Why do some countries catch up, while others stay poor? In recent years data on different aspects of development have improved a lot. To exploit this opportunity for more in-depth research we use factor analysis on a dataset of 25 indicators in 115 countries between 1992 and 2004. The analysis identifies four different types of “capabilities”; the...
Conference Paper
Full-text available
This paper discusses the role of knowledge, technology and innovation in economic growth within the context of the “Green roads to growth” project. It summarizes the current state of the art in this area, illustrates this with selected graphs and tables based on published statistics and raises issues for discussion. The main focus is on the big shi...
Conference Paper
Although innovation is not a new topic for scholarly research, the academic literature on innovation was, for a long time, not very voluminous. However, more recently innovation has become a major focus among scholars of different backgrounds, and this change is also reflected in an increasing number of academic publications in this area. In parall...
Technical Report
Full-text available
This paper addresses one of the oldest and most controversial issues in economics: Why do some countries succeed in catching up, while others fall behind? In recent years the quality and availability of data on different aspects of development have improved a lot. Attempting to exploit this opportunity for more in-depth research the paper starts wi...
Book
This handbook looks to provide academics and students with a comprehensive and holistic understanding of the phenomenon of innovation. Innovation spans a number of fields within the social sciences and humanities: Management, Economics, Geography, Sociology, Policy Studies, Psychology, and History. Consequently, the rapidly increasing body of lit...
Chapter
Full-text available
Innovation is not a new phenomenon. Arguably, it is as old as mankind itself. However, in spite of its obvious importance, innovation has not always got the scholarly attention it deserves. This is now rapidly changing, however. As shown in the paper, research on the role of innovation economic and social change has proliferated in recent years, pa...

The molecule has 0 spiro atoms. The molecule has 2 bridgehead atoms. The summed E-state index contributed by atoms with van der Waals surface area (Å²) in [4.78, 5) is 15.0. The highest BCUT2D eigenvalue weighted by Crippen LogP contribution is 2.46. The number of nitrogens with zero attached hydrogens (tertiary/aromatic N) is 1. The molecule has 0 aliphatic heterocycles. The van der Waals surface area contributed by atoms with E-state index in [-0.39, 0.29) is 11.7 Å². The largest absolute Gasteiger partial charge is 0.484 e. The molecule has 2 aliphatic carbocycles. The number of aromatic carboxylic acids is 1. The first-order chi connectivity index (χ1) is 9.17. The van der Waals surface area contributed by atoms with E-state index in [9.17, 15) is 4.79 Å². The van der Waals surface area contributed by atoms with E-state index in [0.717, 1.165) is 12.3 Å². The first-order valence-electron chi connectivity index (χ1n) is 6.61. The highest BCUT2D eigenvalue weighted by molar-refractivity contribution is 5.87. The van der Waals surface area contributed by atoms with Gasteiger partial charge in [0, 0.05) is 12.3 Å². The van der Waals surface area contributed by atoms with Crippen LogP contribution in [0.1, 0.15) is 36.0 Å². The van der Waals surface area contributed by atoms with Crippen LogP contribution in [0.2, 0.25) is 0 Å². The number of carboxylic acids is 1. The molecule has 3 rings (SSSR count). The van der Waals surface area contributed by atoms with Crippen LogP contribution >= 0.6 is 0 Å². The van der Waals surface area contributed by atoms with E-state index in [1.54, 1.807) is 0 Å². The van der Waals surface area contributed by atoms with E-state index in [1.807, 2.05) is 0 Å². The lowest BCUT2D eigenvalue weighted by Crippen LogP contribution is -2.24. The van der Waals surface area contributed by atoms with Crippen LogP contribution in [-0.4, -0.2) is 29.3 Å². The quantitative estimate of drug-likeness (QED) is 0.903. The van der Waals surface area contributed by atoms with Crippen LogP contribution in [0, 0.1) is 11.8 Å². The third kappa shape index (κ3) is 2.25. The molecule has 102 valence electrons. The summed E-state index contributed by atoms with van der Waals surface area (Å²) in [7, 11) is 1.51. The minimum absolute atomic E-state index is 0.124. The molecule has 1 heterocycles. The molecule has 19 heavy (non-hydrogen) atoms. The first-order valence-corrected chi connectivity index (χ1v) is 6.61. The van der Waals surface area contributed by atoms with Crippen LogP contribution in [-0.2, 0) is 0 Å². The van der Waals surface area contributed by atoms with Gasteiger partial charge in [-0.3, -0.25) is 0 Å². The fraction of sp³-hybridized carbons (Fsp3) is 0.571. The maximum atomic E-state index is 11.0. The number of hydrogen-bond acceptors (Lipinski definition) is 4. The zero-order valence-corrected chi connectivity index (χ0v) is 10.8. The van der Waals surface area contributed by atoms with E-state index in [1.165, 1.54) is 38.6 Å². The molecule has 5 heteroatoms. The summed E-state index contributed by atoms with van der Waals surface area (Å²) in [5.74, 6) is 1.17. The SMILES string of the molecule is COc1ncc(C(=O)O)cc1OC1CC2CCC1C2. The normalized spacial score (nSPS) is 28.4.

Chapter
Full-text available
The history of capitalism from the industrial revolution onwards is one of increasing differences in productivity and living conditions across different parts of the globe. According to historian David Landes, for instance, 250 years ago the difference in income per head between the richest and poorest country in the world was approximately 5:1, to...
Article
Full-text available
The possibility that structural changes in international trade might impact countries differently has been a matter of great concern for many observers from the 1950s onwards, and the view that the specialisation pattern of a country in international trade matters for its economic performance has been widespread. This paper analyses the structural...
Conference Paper
Full-text available
Why do some countries grow much faster, and have much better trade performance, than other countries? What are the crucial factors behind such differences, and what can governments do in order to improve the relative position of their economies? This paper outlines a synthetic framework, based on Schumpeterian logic, for analysing such questions. F...
Article
Full-text available
This study, prepared by Jan Fagerberg, Mark Knell and Martin Srholec, is the revised version of a paper presented by the authors at the UNECE Spring Seminar on Competitiveness and Economic Growth in the ECE Region, held in Geneva, 23 February 2004.
Article
Full-text available
The evidence presented in this article suggests that EU regional support has a significant and positive impact on the growth performance of European regions. Moreover, there are signs of a change in the impact of this support in the 1990s, indicating that the major reform of the structural funds undertaken in 1988 may have succeeded in making EU re...
Article
Full-text available
During the last two decades we have seen a revival of interest in the works of Joseph Schumpeter and “evolutionary” ideas in economics more generally. A professional society honouring Schumpeter's name has been founded, and linked to it we have had for more than fifteen years now a professional journal devoted to this stream of thought. However, it...
Chapter
Greater equality across Europe in productivity and per capita income has been one of the central goals for the European Community since the early days of European economic integration. Various policy measures have been introduced to help achieve this goal (the so-called “Structural Funds”). For a long time the regions of Europe were on a converging...
Article
This paper discusses and outlines a perspective on economic growth based on evolutionary theorizing. Consistent with this perspective, capitalist development is shown to be a process of alternating periods of convergence and divergence, with some signs of a shift towards divergence recently. We also show that the importance of innovation for econom...